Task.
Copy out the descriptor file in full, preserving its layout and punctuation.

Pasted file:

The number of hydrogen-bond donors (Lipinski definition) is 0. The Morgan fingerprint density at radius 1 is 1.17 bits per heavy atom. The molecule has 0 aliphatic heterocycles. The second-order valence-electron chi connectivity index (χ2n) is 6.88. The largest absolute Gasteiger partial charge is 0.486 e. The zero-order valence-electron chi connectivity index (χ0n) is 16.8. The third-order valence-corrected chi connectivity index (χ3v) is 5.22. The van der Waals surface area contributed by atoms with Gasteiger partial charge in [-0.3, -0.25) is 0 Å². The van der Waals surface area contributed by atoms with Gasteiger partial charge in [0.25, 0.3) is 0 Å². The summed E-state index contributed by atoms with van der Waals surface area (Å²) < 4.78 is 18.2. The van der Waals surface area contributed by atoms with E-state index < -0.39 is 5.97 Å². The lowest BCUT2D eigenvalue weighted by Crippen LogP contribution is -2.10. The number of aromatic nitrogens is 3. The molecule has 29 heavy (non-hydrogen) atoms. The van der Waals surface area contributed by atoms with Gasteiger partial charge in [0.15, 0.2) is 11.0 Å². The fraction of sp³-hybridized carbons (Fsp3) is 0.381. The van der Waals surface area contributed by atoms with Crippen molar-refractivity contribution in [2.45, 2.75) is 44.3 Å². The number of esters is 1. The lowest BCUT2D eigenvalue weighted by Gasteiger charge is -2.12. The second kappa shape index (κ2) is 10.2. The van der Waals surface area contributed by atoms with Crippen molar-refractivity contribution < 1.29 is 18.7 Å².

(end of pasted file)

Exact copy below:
The number of hydrogen-bond donors (Lipinski definition) is 0. The Morgan fingerprint density at radius 1 is 1.17 bits per heavy atom. The molecule has 0 aliphatic heterocycles. The second-order valence-electron chi connectivity index (χ2n) is 6.88. The largest absolute Gasteiger partial charge is 0.486 e. The zero-order valence-electron chi connectivity index (χ0n) is 16.8. The third-order valence-corrected chi connectivity index (χ3v) is 5.22. The van der Waals surface area contributed by atoms with Gasteiger partial charge in [-0.3, -0.25) is 0 Å². The van der Waals surface area contributed by atoms with Gasteiger partial charge in [0.25, 0.3) is 0 Å². The summed E-state index contributed by atoms with van der Waals surface area (Å²) < 4.78 is 18.2. The van der Waals surface area contributed by atoms with E-state index < -0.39 is 5.97 Å². The lowest BCUT2D eigenvalue weighted by Crippen LogP contribution is -2.10. The number of aromatic nitrogens is 3. The molecule has 29 heavy (non-hydrogen) atoms. The van der Waals surface area contributed by atoms with Gasteiger partial charge in [0.15, 0.2) is 11.0 Å². The fraction of sp³-hybridized carbons (Fsp3) is 0.381. The van der Waals surface area contributed by atoms with Crippen molar-refractivity contribution in [2.45, 2.75) is 44.3 Å². The number of esters is 1. The lowest BCUT2D eigenvalue weighted by Gasteiger charge is -2.12. The second kappa shape index (κ2) is 10.2. The van der Waals surface area contributed by atoms with Crippen molar-refractivity contribution < 1.29 is 18.7 Å².